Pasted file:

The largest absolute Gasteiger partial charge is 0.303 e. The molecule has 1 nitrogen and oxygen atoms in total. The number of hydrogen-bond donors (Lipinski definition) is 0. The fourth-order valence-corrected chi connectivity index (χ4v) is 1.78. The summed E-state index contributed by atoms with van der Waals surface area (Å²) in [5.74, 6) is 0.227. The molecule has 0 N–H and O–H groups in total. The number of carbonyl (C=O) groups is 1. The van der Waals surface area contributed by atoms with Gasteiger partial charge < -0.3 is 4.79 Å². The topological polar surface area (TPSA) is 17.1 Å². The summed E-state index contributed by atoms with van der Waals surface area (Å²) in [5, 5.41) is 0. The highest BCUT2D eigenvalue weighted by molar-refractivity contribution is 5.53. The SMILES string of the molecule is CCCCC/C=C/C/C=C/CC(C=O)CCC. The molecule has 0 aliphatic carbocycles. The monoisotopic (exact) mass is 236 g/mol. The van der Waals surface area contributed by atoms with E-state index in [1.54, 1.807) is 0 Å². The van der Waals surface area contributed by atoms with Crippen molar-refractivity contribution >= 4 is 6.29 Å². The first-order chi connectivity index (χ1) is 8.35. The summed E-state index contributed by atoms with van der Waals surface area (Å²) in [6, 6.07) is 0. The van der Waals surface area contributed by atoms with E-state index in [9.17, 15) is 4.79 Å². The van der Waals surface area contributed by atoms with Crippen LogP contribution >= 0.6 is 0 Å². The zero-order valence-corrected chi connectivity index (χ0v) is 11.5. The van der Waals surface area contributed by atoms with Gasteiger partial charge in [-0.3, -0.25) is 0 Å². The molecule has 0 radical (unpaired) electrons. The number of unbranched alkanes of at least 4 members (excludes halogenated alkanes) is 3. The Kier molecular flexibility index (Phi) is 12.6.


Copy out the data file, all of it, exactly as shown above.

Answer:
The largest absolute Gasteiger partial charge is 0.303 e. The molecule has 1 nitrogen and oxygen atoms in total. The number of hydrogen-bond donors (Lipinski definition) is 0. The fourth-order valence-corrected chi connectivity index (χ4v) is 1.78. The summed E-state index contributed by atoms with van der Waals surface area (Å²) in [5.74, 6) is 0.227. The molecule has 0 N–H and O–H groups in total. The number of carbonyl (C=O) groups is 1. The van der Waals surface area contributed by atoms with Gasteiger partial charge < -0.3 is 4.79 Å². The topological polar surface area (TPSA) is 17.1 Å². The summed E-state index contributed by atoms with van der Waals surface area (Å²) in [5, 5.41) is 0. The highest BCUT2D eigenvalue weighted by molar-refractivity contribution is 5.53. The SMILES string of the molecule is CCCCC/C=C/C/C=C/CC(C=O)CCC. The molecule has 0 aliphatic carbocycles. The monoisotopic (exact) mass is 236 g/mol. The van der Waals surface area contributed by atoms with E-state index in [1.54, 1.807) is 0 Å². The van der Waals surface area contributed by atoms with Crippen molar-refractivity contribution >= 4 is 6.29 Å². The first-order chi connectivity index (χ1) is 8.35. The summed E-state index contributed by atoms with van der Waals surface area (Å²) in [6, 6.07) is 0. The van der Waals surface area contributed by atoms with E-state index in [9.17, 15) is 4.79 Å². The van der Waals surface area contributed by atoms with Crippen LogP contribution >= 0.6 is 0 Å². The zero-order valence-corrected chi connectivity index (χ0v) is 11.5. The van der Waals surface area contributed by atoms with Gasteiger partial charge in [-0.3, -0.25) is 0 Å². The molecule has 0 radical (unpaired) electrons. The number of unbranched alkanes of at least 4 members (excludes halogenated alkanes) is 3. The Kier molecular flexibility index (Phi) is 12.6.